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Long odds for Boston homebuyers

Prices out of reach for most Bostonians

Avery Bleichfeld
Long odds for Boston homebuyers
A condo for sale on Deckard Street in Roxbury. BANNER PHOTO

Felicia Richard, a Boston native and long-time resident, started looking to buy her first home in 1995, after her oldest son was born. Nearly three decades later, after eight years away from the city and another year and a half where she was essentially homeless, Richard still has not been able to buy a home.

Richard is not alone in her struggles as a would-be first-time homebuyer. According to data published by the nonprofit Prosperity Now, Boston has a homeownership rate of about 35%. Among households of color, the homeownership rate was about 25%. For Black Bostonians specifically, that rate was about 27%. For the Latino community it was about 15%.

In the context of the recent mayoral election, housing was a major topic of discussion. In the Emerson College poll from the week before the election, the greatest number of respondents — 28% of them — said they thought housing should be the incoming mayor’s top priority in her first 100 days, more than any other topic, including education, crime, police reform or COVID-19.

Richard said a major issue challenging her in her attempts to buy a home has been being able to save enough money while still paying for day-to-day expenses.

“You move one step forward and then you end up two to three steps backward, because the money you’re looking to save to purchase the home — that you can’t afford, because the prices [for homes] are up there — ends up going toward your day-to-day living costs because you pay your rent and then you have food and everything else that you need to purchase,” Richard said.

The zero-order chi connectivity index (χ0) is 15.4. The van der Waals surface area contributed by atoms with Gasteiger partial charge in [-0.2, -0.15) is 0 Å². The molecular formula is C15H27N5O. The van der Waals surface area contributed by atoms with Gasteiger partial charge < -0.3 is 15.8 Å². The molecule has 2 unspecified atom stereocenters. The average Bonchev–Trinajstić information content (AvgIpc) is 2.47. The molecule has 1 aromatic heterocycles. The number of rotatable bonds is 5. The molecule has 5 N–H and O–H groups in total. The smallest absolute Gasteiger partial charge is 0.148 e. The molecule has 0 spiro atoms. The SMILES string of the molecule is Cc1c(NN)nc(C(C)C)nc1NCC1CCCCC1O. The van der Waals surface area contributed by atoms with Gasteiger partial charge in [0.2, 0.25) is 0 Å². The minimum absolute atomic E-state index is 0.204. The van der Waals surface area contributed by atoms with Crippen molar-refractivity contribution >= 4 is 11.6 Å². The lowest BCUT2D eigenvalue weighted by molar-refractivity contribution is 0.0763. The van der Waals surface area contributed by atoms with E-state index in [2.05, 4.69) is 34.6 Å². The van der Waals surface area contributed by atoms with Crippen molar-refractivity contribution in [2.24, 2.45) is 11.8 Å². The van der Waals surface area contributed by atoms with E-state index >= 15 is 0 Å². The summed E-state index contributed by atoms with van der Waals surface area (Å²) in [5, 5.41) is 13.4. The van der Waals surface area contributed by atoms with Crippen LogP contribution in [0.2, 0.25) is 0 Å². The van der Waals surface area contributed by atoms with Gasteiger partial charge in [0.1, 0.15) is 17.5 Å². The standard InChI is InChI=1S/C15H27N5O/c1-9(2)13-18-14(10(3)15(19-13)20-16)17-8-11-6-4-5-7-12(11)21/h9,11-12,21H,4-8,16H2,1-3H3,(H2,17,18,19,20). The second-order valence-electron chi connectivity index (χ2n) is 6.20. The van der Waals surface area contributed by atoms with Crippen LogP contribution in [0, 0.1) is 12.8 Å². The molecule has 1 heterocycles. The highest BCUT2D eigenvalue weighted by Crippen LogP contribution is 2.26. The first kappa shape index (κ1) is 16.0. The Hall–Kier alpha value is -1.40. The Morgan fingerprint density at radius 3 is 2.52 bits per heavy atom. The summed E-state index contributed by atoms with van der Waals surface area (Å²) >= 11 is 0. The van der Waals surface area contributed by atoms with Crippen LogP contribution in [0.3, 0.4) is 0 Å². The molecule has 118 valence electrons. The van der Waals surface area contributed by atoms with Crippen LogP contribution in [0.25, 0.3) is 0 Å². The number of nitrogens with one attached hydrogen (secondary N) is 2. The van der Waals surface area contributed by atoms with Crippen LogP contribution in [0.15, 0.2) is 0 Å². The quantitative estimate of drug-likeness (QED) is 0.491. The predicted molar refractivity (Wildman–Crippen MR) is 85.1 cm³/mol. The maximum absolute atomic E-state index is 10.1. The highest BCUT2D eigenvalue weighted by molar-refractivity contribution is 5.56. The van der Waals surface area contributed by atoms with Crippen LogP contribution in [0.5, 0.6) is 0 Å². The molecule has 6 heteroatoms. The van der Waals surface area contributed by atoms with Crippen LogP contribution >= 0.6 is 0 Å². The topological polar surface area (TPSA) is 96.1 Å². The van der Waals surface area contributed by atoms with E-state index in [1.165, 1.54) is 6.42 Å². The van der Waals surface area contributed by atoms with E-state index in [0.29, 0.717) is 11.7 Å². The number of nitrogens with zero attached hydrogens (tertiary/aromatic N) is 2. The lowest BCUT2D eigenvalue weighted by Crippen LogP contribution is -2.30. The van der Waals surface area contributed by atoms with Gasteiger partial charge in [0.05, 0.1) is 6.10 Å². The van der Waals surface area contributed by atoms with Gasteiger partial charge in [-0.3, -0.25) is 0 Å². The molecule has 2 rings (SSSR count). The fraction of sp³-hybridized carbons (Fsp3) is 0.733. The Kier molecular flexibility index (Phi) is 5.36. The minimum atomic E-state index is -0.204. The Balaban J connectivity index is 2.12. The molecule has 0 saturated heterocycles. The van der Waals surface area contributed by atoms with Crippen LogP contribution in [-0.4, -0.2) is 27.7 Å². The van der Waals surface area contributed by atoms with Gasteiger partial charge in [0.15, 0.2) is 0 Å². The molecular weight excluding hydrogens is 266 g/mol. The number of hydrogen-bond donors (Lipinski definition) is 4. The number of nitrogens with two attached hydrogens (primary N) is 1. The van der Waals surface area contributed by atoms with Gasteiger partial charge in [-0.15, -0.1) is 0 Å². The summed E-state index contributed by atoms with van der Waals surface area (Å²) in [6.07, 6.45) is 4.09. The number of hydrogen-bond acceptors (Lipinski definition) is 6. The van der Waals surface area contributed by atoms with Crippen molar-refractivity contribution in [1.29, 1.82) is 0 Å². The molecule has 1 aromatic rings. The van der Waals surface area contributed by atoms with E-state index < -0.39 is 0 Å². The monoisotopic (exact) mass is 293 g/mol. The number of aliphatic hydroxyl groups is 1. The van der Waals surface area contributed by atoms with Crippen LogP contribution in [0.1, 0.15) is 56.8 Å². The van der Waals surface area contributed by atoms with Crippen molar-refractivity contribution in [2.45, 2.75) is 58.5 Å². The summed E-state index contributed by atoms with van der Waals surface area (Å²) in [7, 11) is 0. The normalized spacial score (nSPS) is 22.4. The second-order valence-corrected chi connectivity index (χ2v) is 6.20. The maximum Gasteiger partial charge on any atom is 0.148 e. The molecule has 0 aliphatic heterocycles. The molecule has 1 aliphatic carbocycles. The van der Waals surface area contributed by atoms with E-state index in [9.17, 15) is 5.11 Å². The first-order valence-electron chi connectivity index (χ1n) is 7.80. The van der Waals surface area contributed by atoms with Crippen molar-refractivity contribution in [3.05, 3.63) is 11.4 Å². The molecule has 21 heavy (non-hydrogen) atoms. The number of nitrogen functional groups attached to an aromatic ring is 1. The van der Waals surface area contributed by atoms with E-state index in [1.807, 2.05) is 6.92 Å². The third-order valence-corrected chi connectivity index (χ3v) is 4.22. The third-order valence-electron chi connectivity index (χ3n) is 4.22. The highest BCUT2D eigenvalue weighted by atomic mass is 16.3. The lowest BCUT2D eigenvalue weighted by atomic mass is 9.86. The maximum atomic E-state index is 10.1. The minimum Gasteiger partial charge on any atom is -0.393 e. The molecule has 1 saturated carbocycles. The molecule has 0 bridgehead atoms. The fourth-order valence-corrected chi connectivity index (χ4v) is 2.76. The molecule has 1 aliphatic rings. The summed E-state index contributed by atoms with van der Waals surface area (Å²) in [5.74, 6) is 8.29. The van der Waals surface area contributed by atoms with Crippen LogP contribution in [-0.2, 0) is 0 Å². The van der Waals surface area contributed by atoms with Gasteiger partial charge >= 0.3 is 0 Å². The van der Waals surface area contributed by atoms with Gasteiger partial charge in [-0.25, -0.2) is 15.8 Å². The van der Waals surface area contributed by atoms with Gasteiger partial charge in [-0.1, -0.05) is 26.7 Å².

She said that the apartment in Hyde Park where she currently lives is called ‘affordable,’ but she still struggles to save to buy a home on top of paying rent.

The Boston Home Center (BHC), part of the city’s Department of Neighborhood Development (DND), has educational and financial programs designed to help first-time homebuyers.

Their services start with a first-time homebuyer’s class. Maureen Flynn, deputy director of the Boston Home Center, said it is important to take the class before starting the process of searching for a home.

“I did it. … most people who work at DND who’ve bought did it,” Flynn said. “It really shows you what the process is like and who your team needs to be and in what order you need to do things.”

In the class, which Flynn said is about 10 hours long, participants learn the steps of buying a home and what they need to be aware of to make an informed and responsible homebuying decision. Attendance also earns graduates of the class a certificate that makes them eligible for the other programs the Home Center provides, which help provide financial assistance for those looking to buy a home.

The BHC offers three main programs to prospective homebuyers, Flynn said. The first, the Down Payment Assistance Program, is aimed toward any first-time homebuyers looking to buy in Boston — whether they live in Boston or not — who plan on occupying their home and whose income is 135% of the area median income (AMI) or less. Through that program, prospective buyers can get a loan of between $30,000 and $40,000, depending on the house they want to buy.

The BHC’s One+Boston program is almost a subset of the first, Flynn said, offering money through loans to first-time buyers. But the One+Boston program is targeted at current Bostonians specifically. In conjunction with the Massachusetts Housing Partnership, the city offers money through Community Preservation Act funds, which must be used for the benefit of Bostonians. It also is targeted at households that make 100% of AMI or less.

The city’s third program, called Saving Toward Affordable Sustainable Homeownership (STASH), is targeted at first-generation homeowners specifically. Flynn said first-generation buyers are left at a disadvantage. Where other first-time buyers might be able to go to parents or other family members who can take out a loan against a purchased home to help pay a down payment, first-generation buyers lack that resource.